Cover image for True north
True north
Kafka, Kimberly.
Personal Author:
Publication Information:
New York : Dutton, [2000]

Physical Description:
273 pages ; 22 cm
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True North is a literary adventure novel--lean and elegantly lyrical--that showcases Kimberly Kafka's intimate knowledge of life in Alaska. Bailey Lockhart flees a tragedy in Maine to become a bush pilot in Alaska, where she buys the only piece of land not owned by the Native American Ingalik tribe among thousands of acres in the area. The tribe's center and the home of Bailey's closest neighbors is a village eighty miles downriver, governed by fellow bush pilot and Dartmouth-educated Ingalik activist Kash. Kash and Bailey are inexorably drawn to each other, but are kept apart by habits of solitude and a political hornets' nest of racial division. Racial mistrust builds when a young white couple arrive for a "wilderness adventure." The couple's deceit and hubris will cost a life, force Kash to face the conflicts in the tribe and in his heart, and destroy Bailey's carefully constructed refuge in a head-on crash with the past she had fought to escape.

Author Notes

Kimberly Kafka, a direct descendant of Franz Kafka, is a certified wilderness emergency medical technician who has taught writing & literature at the University of Michigan, & has conducted writing workshops at Bennington College & the University of Southern Maine. "True North" is her first novel & she is currently at work on a second novel. Kafka lives in Alaska & Wisconsin.

(Bowker Author Biography)

Reviews 3

Booklist Review

There's plenty of adventure and suspense in Kafka's first novel. Following a tragedy that leaves her feeling alone in the world, Bailey Lockhart flees Maine, seeking the most remote place she can find. She buys a small parcel of land in Alaska, surrounded by Native American Ingalik property. Both bush pilot and nurse, Bailey finds herself interacting in unexpected ways with various members of the tribe, including Kash, the near-50, Dartmouth-educated tribal leader. Bailey's camp is some 80 miles from the Ingalik village, five miles downriver from a lodge Kash has agreed to rent for two weeks to a young white couple, whose deceit and naivete about wilderness survival contribute to life-and-death situations for themselves and others. Kafka's character portrayals, both Ingalik and white, are not based in romanticism. The story is fueled by human faults and failings: greed, pride, denial. Amidst racial hatred and tribal divisions, deep in the unrelentingly demanding wilderness, Kash and Bailey find that facing themselves may be the greatest challenge. Kafka, a wilderness emergency medical technician, is a descendant of Franz Kafka. --Grace Fill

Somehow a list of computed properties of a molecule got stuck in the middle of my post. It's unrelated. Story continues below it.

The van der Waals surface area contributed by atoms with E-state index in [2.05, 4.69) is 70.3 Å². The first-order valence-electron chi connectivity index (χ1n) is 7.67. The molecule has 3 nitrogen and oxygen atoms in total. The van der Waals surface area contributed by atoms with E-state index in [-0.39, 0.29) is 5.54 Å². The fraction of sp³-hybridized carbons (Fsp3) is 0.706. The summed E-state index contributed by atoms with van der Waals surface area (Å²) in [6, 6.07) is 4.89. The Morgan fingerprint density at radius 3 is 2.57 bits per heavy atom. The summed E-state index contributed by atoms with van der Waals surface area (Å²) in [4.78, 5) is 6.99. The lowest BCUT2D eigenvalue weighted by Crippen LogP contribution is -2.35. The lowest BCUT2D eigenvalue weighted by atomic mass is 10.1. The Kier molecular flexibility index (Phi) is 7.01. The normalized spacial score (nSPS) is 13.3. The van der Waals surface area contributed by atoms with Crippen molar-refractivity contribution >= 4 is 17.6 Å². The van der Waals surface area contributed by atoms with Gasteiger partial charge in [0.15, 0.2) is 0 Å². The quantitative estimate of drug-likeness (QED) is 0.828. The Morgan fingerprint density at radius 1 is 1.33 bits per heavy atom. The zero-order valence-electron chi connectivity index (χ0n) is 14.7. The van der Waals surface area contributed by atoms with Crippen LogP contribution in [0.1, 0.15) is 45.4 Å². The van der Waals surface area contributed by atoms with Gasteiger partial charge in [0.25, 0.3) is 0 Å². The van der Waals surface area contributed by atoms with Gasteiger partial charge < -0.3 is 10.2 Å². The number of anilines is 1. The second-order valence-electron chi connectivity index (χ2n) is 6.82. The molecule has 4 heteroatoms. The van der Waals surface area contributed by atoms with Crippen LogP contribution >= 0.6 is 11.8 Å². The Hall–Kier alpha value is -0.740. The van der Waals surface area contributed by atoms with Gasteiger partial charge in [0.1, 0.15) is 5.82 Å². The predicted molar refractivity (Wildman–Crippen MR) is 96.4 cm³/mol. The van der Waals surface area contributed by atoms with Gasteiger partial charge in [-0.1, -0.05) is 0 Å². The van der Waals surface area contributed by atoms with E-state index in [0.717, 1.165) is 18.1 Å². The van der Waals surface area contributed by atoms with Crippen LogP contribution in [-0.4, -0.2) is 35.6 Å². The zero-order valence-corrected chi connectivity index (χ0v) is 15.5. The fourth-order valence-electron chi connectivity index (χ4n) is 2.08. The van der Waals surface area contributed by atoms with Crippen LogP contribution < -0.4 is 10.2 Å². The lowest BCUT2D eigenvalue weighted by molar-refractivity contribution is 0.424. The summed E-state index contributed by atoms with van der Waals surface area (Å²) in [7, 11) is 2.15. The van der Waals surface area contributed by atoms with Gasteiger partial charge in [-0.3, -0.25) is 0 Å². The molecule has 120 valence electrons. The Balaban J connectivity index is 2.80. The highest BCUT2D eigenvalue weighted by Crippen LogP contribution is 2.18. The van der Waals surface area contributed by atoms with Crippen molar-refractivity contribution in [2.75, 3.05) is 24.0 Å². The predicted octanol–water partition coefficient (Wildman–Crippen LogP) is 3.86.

Publisher's Weekly Review

Serious issues such as Native land rights and self-government, racism and environmentalism are among the topics Kafka tackles in her atmospheric, tightly wrought debut novel. Bailey Lockhart is a bush pilot in Alaska--"Places other people could not reach. She wanted that"--where she has lived on her own since she fled Maine five years earlier in the wake of tragedy. She is the only non-Native in the area, which is run by the Native American Ingalik tribe. The closest village to Bailey's camp is 80 miles down river. It is governed by Kash, "the Yukon's most eligible bachelor since his wife's death," who is also a Dartmouth-educated Ingalik activist and attracted to Bailey. Although she tries to disguise it, she too is drawn to Kash, but a secret in her past keeps her from letting anyone get too close. When Zach, a furniture builder, and Alpha, an elementary school teacher, come to Alaska from urban Maine on the pretext of a wilderness adventure (they are really searching for gold), they hire Bailey to pilot them into a remote area. The outsiders act as the catalyst for violence and emotional disclosure. The villagers' dislike of non-Natives who seem to threaten the indigenous way of life comes to a boil whena lecherous and violent drunk named Match expresses his aggressive resentment in increasingly dangerous ways. The suspense culminates in an action-packed extended scene featuring the hallmarks of prime time TV--a death by bear mauling, a surprise discovery and one romantic consummation. Kafka, an emergency wilderness medical technician, sometimes overwrites the drama, but she excels in integrating wilderness lore, descriptions of the natural landscape and insight into the harsh lives of people who brave the territory. (Mar.) FYI: The author is a direct descendant of Franz Kafka. (c) Copyright PWxyz, LLC. All rights reserved

Library Journal Review

This is an accomplished first novel that is part adventure story about surviving in the breathtaking but unforgiving Alaskan wilds, part love story, and part political novel about the exploitation of Native American Ingaliks and their land. Set on a reservation in Alaska, Kafka's protagonist, Bailey Lockhart, is a young woman from Maine who has recently lost her beloved sister, a severely handicapped young woman who died in a house-fire while under her care. Bailey has come to Alaska to lose herself, to commune with nature--and to forget. Strong, self-reliant, and sharp-tongued, Bailey wants only to be left alone. Events conspire against her, however, and she finds herself drawn into the middle of an ugly conflict involving a young Anglo couple from the east and gold found on Native soil. With great skill, Kafka dramatizes Bailey's heroic involvement in this conflict and the gradual healing of her troubled heart. Recommended for all libraries.--Patrick Sullivan, Manchester Community Coll., Canterbury, CT (c) Copyright 2010. Library Journals LLC, a wholly owned subsidiary of Media Source, Inc. No redistribution permitted.